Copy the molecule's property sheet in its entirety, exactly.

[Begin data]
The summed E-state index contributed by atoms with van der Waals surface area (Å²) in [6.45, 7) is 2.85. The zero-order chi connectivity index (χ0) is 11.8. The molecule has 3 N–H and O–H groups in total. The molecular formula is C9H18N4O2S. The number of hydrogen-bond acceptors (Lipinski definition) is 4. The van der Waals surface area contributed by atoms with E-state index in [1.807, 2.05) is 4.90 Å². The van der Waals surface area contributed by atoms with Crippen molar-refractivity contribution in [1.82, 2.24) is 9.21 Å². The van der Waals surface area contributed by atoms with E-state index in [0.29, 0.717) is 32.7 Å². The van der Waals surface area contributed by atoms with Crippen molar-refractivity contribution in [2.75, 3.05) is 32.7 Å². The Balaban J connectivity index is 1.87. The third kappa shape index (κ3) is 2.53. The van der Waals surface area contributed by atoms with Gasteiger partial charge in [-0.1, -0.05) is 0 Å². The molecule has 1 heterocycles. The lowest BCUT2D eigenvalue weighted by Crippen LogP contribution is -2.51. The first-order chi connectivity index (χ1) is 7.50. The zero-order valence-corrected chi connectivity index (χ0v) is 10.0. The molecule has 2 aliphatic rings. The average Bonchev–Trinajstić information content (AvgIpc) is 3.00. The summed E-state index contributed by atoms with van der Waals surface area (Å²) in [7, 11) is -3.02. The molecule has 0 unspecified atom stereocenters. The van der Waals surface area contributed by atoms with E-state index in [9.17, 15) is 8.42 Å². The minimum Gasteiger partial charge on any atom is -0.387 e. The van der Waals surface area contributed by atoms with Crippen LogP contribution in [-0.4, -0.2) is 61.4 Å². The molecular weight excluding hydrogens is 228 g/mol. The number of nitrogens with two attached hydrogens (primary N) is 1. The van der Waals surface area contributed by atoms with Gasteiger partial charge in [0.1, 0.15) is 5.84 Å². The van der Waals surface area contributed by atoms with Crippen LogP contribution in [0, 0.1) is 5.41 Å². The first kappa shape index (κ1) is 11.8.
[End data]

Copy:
The summed E-state index contributed by atoms with van der Waals surface area (Å²) in [6.45, 7) is 2.85. The zero-order chi connectivity index (χ0) is 11.8. The molecule has 3 N–H and O–H groups in total. The molecular formula is C9H18N4O2S. The number of hydrogen-bond acceptors (Lipinski definition) is 4. The van der Waals surface area contributed by atoms with E-state index in [1.807, 2.05) is 4.90 Å². The van der Waals surface area contributed by atoms with Crippen molar-refractivity contribution in [1.82, 2.24) is 9.21 Å². The van der Waals surface area contributed by atoms with E-state index in [0.29, 0.717) is 32.7 Å². The van der Waals surface area contributed by atoms with Crippen molar-refractivity contribution in [2.75, 3.05) is 32.7 Å². The Balaban J connectivity index is 1.87. The third kappa shape index (κ3) is 2.53. The van der Waals surface area contributed by atoms with Gasteiger partial charge in [-0.1, -0.05) is 0 Å². The molecule has 1 heterocycles. The lowest BCUT2D eigenvalue weighted by Crippen LogP contribution is -2.51. The first-order chi connectivity index (χ1) is 7.50. The zero-order valence-corrected chi connectivity index (χ0v) is 10.0. The molecule has 2 aliphatic rings. The average Bonchev–Trinajstić information content (AvgIpc) is 3.00. The summed E-state index contributed by atoms with van der Waals surface area (Å²) in [7, 11) is -3.02. The molecule has 0 unspecified atom stereocenters. The van der Waals surface area contributed by atoms with E-state index in [9.17, 15) is 8.42 Å². The minimum Gasteiger partial charge on any atom is -0.387 e. The van der Waals surface area contributed by atoms with Crippen LogP contribution in [-0.4, -0.2) is 61.4 Å². The molecular weight excluding hydrogens is 228 g/mol. The number of nitrogens with two attached hydrogens (primary N) is 1. The van der Waals surface area contributed by atoms with Gasteiger partial charge in [0.1, 0.15) is 5.84 Å². The van der Waals surface area contributed by atoms with Crippen LogP contribution in [0, 0.1) is 5.41 Å². The first kappa shape index (κ1) is 11.8.